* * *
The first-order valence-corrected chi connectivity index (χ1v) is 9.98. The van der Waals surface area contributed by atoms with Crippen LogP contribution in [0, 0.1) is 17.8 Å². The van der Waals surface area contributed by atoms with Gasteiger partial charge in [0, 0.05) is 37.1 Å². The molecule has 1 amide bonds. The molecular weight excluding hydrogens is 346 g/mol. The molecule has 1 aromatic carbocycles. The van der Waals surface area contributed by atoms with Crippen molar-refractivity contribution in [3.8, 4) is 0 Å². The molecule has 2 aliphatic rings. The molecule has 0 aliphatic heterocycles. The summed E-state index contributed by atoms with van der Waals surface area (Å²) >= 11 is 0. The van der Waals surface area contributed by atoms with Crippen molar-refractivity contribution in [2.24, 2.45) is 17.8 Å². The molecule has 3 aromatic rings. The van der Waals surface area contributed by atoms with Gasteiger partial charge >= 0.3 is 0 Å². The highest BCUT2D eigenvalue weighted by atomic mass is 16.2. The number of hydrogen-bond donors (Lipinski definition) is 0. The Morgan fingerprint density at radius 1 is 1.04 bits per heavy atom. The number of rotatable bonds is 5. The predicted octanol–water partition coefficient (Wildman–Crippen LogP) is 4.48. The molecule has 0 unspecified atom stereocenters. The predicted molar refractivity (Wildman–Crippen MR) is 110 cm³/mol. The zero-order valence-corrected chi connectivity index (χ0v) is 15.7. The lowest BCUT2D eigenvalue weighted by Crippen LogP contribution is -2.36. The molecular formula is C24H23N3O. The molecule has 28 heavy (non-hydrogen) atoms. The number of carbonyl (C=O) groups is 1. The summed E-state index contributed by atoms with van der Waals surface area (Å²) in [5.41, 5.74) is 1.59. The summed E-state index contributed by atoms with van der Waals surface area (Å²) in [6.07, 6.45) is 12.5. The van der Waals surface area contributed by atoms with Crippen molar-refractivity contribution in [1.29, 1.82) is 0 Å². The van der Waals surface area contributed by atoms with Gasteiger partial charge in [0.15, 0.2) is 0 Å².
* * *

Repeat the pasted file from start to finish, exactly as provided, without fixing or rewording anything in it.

The first-order valence-corrected chi connectivity index (χ1v) is 9.98. The van der Waals surface area contributed by atoms with Crippen LogP contribution in [0, 0.1) is 17.8 Å². The van der Waals surface area contributed by atoms with Gasteiger partial charge in [0, 0.05) is 37.1 Å². The molecule has 1 amide bonds. The molecular weight excluding hydrogens is 346 g/mol. The molecule has 1 aromatic carbocycles. The van der Waals surface area contributed by atoms with Crippen molar-refractivity contribution in [3.8, 4) is 0 Å². The molecule has 2 aliphatic rings. The molecule has 0 aliphatic heterocycles. The summed E-state index contributed by atoms with van der Waals surface area (Å²) >= 11 is 0. The van der Waals surface area contributed by atoms with Crippen molar-refractivity contribution in [2.24, 2.45) is 17.8 Å². The molecule has 3 aromatic rings. The van der Waals surface area contributed by atoms with Gasteiger partial charge >= 0.3 is 0 Å². The highest BCUT2D eigenvalue weighted by atomic mass is 16.2. The number of hydrogen-bond donors (Lipinski definition) is 0. The Morgan fingerprint density at radius 1 is 1.04 bits per heavy atom. The number of rotatable bonds is 5. The predicted octanol–water partition coefficient (Wildman–Crippen LogP) is 4.48. The molecule has 0 unspecified atom stereocenters. The predicted molar refractivity (Wildman–Crippen MR) is 110 cm³/mol. The zero-order valence-corrected chi connectivity index (χ0v) is 15.7. The lowest BCUT2D eigenvalue weighted by Crippen LogP contribution is -2.36. The molecular formula is C24H23N3O. The molecule has 28 heavy (non-hydrogen) atoms. The number of carbonyl (C=O) groups is 1. The summed E-state index contributed by atoms with van der Waals surface area (Å²) in [5.41, 5.74) is 1.59. The summed E-state index contributed by atoms with van der Waals surface area (Å²) in [6.07, 6.45) is 12.5. The van der Waals surface area contributed by atoms with Crippen molar-refractivity contribution in [1.29, 1.82) is 0 Å². The van der Waals surface area contributed by atoms with Gasteiger partial charge in [0.15, 0.2) is 0 Å².